China’s first domestic mission to Mars is underway.
The Tianwen-1 mission began on Thursday, July 23, when a powerful Long March-5 rocket blew up from Wenchang Satellite Launch Center on Hainan Island in southern China at 12:41 p.m.
The rocket carrying an orbiter, lander and rover is a remarkably ambitious payload as no mission has ever attempted to send three such craft to Mars at the same time. If everything is determined, they will reach the red planet in February 2021.
Shortly after the lift-off, China’s National Space Administration (CNSA) confirmed that the initial stages of the mission had gone to plan and that the payload was now moving to a distant planet.
Here is a video of the launch of Tianwen-1, Long March 5 Y4. Source: https://t.co/a5vbXcTijb pic.twitter.com/7oRLNegDNK
& Mdash; Andrew Jones (@AJ_FI) July 23, 2020
When it arrives next year, the lander attempts to haul the rover to the surface of the Martyr, where it will spend time studying its surroundings for evidence of both current and past life, and also assess the planet’s environment. The orbiter, meanwhile, will try to learn more about the atmosphere and climate of Mars using its scientific instruments, and will also map the planet’s surface.
While the launch was aired live on Chinese television, CNSA pursued its space missions in a different way to its American counterparts, creating interest through delightful content posted by NASA on its busy social media channels There was very little publicity compared to the strategy. Even today’s launch time was kept in wraps, with space fans left to speculate about exactly when the rocket would explode. However, for those looking to learn a little more about the mission, the animation below, which appeared recently on Chinese television, provides an idea of the design of the rover, and how to get it to the planet’s surface by the lander Will go. .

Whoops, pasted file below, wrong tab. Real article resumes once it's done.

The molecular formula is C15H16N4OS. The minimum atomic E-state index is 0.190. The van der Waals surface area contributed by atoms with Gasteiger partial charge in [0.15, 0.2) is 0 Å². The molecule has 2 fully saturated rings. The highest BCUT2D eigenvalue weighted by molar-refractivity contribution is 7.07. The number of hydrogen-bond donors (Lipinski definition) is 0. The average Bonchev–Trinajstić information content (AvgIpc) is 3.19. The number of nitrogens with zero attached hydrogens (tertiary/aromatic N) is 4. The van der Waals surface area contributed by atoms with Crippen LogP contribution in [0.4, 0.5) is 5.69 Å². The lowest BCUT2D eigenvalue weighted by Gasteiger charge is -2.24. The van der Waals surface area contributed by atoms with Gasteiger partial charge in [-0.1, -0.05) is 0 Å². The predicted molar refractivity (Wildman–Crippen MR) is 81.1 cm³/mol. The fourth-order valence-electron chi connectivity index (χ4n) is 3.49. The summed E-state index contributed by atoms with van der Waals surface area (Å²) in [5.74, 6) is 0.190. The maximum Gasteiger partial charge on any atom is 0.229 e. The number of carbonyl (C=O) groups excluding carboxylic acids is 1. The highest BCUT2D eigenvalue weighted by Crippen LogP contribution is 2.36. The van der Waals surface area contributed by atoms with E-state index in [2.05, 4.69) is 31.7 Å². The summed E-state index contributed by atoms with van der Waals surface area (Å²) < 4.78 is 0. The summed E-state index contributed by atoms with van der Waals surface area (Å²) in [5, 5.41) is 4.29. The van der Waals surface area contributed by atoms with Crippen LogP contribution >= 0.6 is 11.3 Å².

Watch: The animation depicts China’s first Mars probe # Tianwen 1’s journey to the Red Planet. The Tianwen-1 spacecraft is scheduled to launch in late July or early August. pic.twitter.com/Nfld8GW7MB
& Mdash; Global Times (@globaltimesnews) July 21, 2020
The Tianwen-1 mission is China’s first solo attempt to reach Mars, and it comes nine years later when it attempted to send an orbiter named Yinghuo-1 with Russia’s Phobos-Grunt mission. But the launch failed soon after the lift was stopped, leaving the spacecraft stranded in orbit until it returned to Earth two months later.
China’s ambitious mission to Mars by the United Arab Emirates – as well as a week before NASA’s MARS 2020 Perseverance Rover mission – began due to an explosion from Cape Canaveral, Florida.